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Odom sentenced to at least 10 years in prison for shooting Coeur d’Alene pastor

UPDATED: Mon., Nov. 13, 2017, 8:52 p.m.

"The mornings are the toughest," said Cindy Remington as she helped her husband Pastor Tim Remington out of bed at their home on May 26, 2016. He was shot six times as he was leaving the Altar Church after services on Sunday, March 6, 2016. (Kathy Plonka / The Spokesman-Review)
"The mornings are the toughest," said Cindy Remington as she helped her husband Pastor Tim Remington out of bed at their home on May 26, 2016. He was shot six times as he was leaving the Altar Church after services on Sunday, March 6, 2016. (Kathy Plonka / The Spokesman-Review)

Only through counseling and medication did Kyle A. Odom realize that the Coeur d’Alene pastor he shot six times was not an alien taking over the lives of other humans.

Pastor Tim Remington, 56, who survived the ambush by Odom on March 6, 2016, struggled Monday into the courtroom in a body that still is wracked by pain. His first stop was Odom’s family, whom he offered only good wishes.

In an extraordinary case filled with forgiveness, mental illness and violence, First District Judge Lansing Haynes sentenced Odom, 31, to 10 years in prison with another 15 years to be determined by Idaho prison officials. Odom pleaded guilty in July to aggravated battery with a firearm.

Haynes read what he called Odom’s autobiography. It was sent to media outlets and was on thumb drives that Odom threw over the gate of the White House in Washington, D.C., prompting his arrest on March 8, 2016, by the U.S. Secret Service.

“It read like a science fiction novel, as if the author was a completely sane man living in … an alien possession of human beings,” Haynes said of Odom’s manifesto. “It’s hard to know what forces are being exerted or what they consist of.

“But there is one supernatural force that is in play here today,” Haynes continued, “and that is forgiveness. We certainly hear plenty about vengeance and accountability. But forgiveness from one wronged is not something we often hear. I’m thankful to hear that.”

In a brief pause while Haynes left to consider his ruling, Remington gathered everyone in the courtroom who wanted, including Odom’s family, to pray.

He described in detail how the first bullet in the ambush attack struck him in the middle of the back. The second bullet struck him in the rear of the pelvis. After going down, four more bullets hit him in the side and arm.

“I was on the phone with my son,” Remington said as his voice cracked. “He heard it. He came back to the site and saw me there. The officer wouldn’t let him close, which bothers me. I thought it was going to be my last breath. I just wanted to talk to someone from the family.”

One bullet hit Remington’s arm bone, shattering it, before changing direction and hitting him in the skull. Three bullets remain in his body. He’s talked with Vietnam veterans who counseled him how to separate the pain in his arm from the rest of his body.

“How has it impacted me? I don’t think there is any place of my life it hasn’t impacted. My family,” Remington said as his voice broke. “My hand feels like it’s in a deep fryer at all times.”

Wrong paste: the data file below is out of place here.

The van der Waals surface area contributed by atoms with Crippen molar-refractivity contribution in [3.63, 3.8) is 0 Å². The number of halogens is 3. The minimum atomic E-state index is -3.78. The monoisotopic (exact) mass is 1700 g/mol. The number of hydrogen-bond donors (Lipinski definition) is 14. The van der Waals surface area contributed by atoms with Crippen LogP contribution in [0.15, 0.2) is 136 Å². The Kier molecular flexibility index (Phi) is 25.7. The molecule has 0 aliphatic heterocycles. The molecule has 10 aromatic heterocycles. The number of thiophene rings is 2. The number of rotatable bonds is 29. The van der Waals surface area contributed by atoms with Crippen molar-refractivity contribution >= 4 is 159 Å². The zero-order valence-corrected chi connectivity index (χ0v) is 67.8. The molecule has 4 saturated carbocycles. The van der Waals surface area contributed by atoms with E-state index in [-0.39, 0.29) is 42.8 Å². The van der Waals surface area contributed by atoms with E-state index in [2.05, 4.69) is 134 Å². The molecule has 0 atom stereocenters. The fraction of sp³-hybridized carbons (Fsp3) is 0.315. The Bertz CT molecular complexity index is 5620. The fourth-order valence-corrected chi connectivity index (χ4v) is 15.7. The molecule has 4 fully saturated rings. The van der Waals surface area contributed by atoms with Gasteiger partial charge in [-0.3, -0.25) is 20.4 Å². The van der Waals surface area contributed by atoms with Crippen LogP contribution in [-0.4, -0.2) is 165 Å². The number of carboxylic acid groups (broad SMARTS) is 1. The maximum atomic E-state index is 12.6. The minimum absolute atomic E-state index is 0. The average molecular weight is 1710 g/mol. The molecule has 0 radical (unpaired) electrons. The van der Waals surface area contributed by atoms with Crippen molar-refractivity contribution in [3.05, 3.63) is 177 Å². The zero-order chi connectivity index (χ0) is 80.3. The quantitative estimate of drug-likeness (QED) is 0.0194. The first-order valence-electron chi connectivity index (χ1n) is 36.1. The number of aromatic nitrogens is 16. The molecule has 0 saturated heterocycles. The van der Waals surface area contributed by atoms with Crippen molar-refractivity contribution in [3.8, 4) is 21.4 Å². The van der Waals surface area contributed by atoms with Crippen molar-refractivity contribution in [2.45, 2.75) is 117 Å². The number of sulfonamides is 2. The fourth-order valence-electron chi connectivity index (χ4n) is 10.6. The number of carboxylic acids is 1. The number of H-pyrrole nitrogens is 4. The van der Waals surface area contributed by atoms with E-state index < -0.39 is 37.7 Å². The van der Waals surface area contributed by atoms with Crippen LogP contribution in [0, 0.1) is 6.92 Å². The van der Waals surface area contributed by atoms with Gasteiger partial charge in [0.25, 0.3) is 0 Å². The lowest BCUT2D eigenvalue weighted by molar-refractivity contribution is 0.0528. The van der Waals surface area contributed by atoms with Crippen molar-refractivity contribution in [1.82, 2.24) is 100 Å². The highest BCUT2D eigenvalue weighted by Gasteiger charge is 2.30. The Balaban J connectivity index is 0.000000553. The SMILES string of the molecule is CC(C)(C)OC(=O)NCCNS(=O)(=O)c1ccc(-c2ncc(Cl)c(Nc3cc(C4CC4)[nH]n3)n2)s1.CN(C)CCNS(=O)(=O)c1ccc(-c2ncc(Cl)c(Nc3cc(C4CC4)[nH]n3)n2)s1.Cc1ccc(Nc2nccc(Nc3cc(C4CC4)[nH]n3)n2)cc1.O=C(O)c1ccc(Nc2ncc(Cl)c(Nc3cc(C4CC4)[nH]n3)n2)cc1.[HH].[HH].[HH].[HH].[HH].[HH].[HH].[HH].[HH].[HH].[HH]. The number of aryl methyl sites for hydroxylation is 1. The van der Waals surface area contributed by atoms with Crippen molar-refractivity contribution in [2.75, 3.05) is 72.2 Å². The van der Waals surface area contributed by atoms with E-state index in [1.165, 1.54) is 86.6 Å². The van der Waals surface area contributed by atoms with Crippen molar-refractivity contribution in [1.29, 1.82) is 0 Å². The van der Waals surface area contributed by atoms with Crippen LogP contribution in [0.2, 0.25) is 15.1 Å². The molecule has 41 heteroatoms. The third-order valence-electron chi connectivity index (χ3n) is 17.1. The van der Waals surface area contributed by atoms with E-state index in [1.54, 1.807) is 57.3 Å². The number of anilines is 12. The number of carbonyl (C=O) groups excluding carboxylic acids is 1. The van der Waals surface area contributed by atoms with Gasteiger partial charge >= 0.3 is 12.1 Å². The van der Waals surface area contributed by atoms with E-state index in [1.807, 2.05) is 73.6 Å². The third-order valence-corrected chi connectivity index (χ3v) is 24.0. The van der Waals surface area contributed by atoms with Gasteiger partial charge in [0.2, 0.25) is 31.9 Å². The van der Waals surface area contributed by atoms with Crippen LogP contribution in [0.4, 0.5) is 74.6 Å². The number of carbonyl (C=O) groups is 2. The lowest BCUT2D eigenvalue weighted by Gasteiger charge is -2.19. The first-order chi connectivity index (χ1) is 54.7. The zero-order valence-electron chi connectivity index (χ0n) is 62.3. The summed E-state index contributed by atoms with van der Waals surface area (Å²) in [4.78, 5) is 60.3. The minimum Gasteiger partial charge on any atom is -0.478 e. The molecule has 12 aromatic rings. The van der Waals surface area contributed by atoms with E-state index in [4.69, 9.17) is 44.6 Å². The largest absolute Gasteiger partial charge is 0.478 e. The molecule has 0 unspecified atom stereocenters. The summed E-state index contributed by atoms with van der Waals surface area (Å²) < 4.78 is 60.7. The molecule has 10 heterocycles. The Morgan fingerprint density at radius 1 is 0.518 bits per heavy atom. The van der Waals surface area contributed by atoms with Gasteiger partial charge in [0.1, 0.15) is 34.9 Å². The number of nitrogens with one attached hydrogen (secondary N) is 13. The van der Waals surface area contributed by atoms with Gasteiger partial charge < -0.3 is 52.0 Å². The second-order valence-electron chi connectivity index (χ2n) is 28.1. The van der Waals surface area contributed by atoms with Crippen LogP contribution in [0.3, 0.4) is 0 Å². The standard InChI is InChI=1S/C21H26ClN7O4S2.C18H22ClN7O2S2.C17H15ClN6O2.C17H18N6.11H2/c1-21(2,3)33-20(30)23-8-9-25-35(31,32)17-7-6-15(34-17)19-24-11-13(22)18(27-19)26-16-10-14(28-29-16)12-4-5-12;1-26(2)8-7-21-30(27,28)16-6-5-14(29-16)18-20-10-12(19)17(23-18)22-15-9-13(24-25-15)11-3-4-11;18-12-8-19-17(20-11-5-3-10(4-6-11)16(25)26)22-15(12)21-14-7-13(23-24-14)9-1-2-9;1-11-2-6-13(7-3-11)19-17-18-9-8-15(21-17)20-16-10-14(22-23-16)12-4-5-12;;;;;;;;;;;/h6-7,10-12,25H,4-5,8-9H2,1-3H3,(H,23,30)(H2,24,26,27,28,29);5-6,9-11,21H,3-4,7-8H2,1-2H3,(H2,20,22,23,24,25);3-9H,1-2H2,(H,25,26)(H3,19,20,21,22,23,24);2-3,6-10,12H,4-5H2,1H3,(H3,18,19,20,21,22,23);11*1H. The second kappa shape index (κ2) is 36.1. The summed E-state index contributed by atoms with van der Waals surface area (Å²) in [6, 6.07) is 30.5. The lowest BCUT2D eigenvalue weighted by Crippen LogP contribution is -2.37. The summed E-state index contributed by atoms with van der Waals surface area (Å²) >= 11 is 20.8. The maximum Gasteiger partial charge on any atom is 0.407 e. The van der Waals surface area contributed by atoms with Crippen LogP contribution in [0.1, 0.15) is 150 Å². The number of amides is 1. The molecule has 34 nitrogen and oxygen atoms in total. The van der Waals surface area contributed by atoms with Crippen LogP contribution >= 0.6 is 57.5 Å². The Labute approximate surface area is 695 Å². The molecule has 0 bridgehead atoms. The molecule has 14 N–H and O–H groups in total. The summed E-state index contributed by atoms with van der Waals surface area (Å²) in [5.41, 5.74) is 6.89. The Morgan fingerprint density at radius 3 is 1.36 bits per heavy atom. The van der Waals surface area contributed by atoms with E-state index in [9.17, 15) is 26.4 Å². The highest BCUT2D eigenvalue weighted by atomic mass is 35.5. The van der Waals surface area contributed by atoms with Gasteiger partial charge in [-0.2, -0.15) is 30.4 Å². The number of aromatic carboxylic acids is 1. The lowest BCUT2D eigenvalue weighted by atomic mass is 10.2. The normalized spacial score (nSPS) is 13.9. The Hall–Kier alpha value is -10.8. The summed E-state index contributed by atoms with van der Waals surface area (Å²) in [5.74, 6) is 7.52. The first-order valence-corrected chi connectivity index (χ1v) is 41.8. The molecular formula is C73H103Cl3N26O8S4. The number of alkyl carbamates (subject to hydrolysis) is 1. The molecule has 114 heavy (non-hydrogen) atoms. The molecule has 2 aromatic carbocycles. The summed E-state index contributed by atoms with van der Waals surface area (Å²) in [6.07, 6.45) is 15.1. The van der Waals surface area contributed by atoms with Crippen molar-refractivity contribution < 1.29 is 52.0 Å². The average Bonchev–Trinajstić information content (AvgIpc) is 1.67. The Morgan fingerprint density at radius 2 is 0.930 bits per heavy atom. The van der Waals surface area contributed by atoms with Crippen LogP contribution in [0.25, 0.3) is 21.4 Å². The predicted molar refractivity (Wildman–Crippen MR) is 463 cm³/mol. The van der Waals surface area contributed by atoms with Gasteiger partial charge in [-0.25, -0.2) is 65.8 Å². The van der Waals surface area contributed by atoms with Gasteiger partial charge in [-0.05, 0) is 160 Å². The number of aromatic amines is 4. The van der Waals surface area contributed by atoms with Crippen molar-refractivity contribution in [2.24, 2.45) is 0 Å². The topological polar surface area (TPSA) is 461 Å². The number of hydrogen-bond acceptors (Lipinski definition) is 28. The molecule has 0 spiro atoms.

Yet, Remington has consistently said that he does not hold the life-altering shooting against Odom.

“Kyle, you need to know that we do forgive you,” he said. “I told him, ‘What you have in me is a friend, no matter what you did.’ ”

Deputy Kootenai County Prosecutor Becky Perez played the video of the shooting captured on the Altar Church cameras. It shows Remington talking on a cell phone at his car as Odom suddenly appears in a shooting position. He fired 12 shots in a couple of seconds.

Odom, who earned a biochemistry degree from the University of Idaho, served in the Marines with distinction, was honorably discharged and had no prior criminal history.

He said he was in meditation one day in 2014 when his life changed.

“When I got up the next day, it felt like I was dreaming and I could not wake up,” he said. “I feel the same way to this day.”

He said he met a strange man on an airplane who told him to purchase a disposable phone.

“I activated the phone and a little while later I was contacted by Pastor Tim Remington,” Odom said. “All my symptoms started immediately. I saw the pastor’s face as an alien face. I was convinced Pastor Tim was an alien. I just hope that Pastor Tim recovers as much as possible.”

Odom, who had served his country in Iraq and dreamed of becoming a pharmacist, offered Remington’s family an apology.

“Words cannot reverse what happened,” he said. “But I’m truly sorry.”

Defense attorney Chris Schwartz said the “antiquated and draconian” Idaho criminal justice system is not set up to handle someone, like Odom, who suffers from schizophrenia. He said other states would have allowed him to plead not guilty by reason of insanity.

“Mr. Odom thought I was morphing into some kind of other being. When I first met him, he still thought Pastor Tim was some other being,” Schwartz said. “I’ll never forget the conversation … when he came to grips with this, that thing were not as he perceived and he had shot an innocent person.”



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